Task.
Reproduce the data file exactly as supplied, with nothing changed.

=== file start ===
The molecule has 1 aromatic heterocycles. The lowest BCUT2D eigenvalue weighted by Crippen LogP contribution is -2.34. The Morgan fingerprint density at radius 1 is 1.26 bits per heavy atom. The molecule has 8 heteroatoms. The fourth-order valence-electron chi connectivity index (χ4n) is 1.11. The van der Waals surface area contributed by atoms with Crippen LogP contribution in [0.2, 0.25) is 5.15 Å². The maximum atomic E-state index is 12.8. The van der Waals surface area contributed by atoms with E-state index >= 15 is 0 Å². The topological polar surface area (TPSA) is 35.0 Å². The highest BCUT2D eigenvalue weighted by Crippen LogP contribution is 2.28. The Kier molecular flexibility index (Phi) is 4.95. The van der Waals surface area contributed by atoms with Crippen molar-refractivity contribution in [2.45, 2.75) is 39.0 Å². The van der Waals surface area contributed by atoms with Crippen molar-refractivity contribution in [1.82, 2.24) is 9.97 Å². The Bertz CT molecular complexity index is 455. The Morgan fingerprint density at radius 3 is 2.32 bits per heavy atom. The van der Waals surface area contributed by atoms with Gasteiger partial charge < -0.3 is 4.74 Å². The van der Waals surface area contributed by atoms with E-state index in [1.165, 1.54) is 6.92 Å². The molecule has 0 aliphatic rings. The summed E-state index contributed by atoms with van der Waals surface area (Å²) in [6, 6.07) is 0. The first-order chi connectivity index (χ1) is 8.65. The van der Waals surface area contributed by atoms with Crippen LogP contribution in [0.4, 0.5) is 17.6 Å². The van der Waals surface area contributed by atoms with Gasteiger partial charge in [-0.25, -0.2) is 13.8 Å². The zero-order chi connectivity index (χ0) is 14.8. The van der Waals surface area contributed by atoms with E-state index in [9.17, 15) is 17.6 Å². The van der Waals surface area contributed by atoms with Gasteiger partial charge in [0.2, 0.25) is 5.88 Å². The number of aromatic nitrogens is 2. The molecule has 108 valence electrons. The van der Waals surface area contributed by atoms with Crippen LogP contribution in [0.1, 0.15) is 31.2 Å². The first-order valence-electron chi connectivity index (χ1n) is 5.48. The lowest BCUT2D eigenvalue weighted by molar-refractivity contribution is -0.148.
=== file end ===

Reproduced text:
The molecule has 1 aromatic heterocycles. The lowest BCUT2D eigenvalue weighted by Crippen LogP contribution is -2.34. The Morgan fingerprint density at radius 1 is 1.26 bits per heavy atom. The molecule has 8 heteroatoms. The fourth-order valence-electron chi connectivity index (χ4n) is 1.11. The van der Waals surface area contributed by atoms with Crippen LogP contribution in [0.2, 0.25) is 5.15 Å². The maximum atomic E-state index is 12.8. The van der Waals surface area contributed by atoms with E-state index >= 15 is 0 Å². The topological polar surface area (TPSA) is 35.0 Å². The highest BCUT2D eigenvalue weighted by Crippen LogP contribution is 2.28. The Kier molecular flexibility index (Phi) is 4.95. The van der Waals surface area contributed by atoms with Crippen molar-refractivity contribution in [2.45, 2.75) is 39.0 Å². The van der Waals surface area contributed by atoms with Crippen molar-refractivity contribution in [1.82, 2.24) is 9.97 Å². The Bertz CT molecular complexity index is 455. The Morgan fingerprint density at radius 3 is 2.32 bits per heavy atom. The van der Waals surface area contributed by atoms with Gasteiger partial charge < -0.3 is 4.74 Å². The van der Waals surface area contributed by atoms with E-state index in [1.165, 1.54) is 6.92 Å². The molecule has 0 aliphatic rings. The summed E-state index contributed by atoms with van der Waals surface area (Å²) in [6, 6.07) is 0. The first-order chi connectivity index (χ1) is 8.65. The van der Waals surface area contributed by atoms with Crippen LogP contribution in [0.4, 0.5) is 17.6 Å². The van der Waals surface area contributed by atoms with Gasteiger partial charge in [-0.25, -0.2) is 13.8 Å². The zero-order chi connectivity index (χ0) is 14.8. The van der Waals surface area contributed by atoms with E-state index in [9.17, 15) is 17.6 Å². The van der Waals surface area contributed by atoms with Gasteiger partial charge in [0.2, 0.25) is 5.88 Å². The number of aromatic nitrogens is 2. The molecule has 108 valence electrons. The van der Waals surface area contributed by atoms with Crippen LogP contribution in [0.1, 0.15) is 31.2 Å². The first-order valence-electron chi connectivity index (χ1n) is 5.48. The lowest BCUT2D eigenvalue weighted by molar-refractivity contribution is -0.148.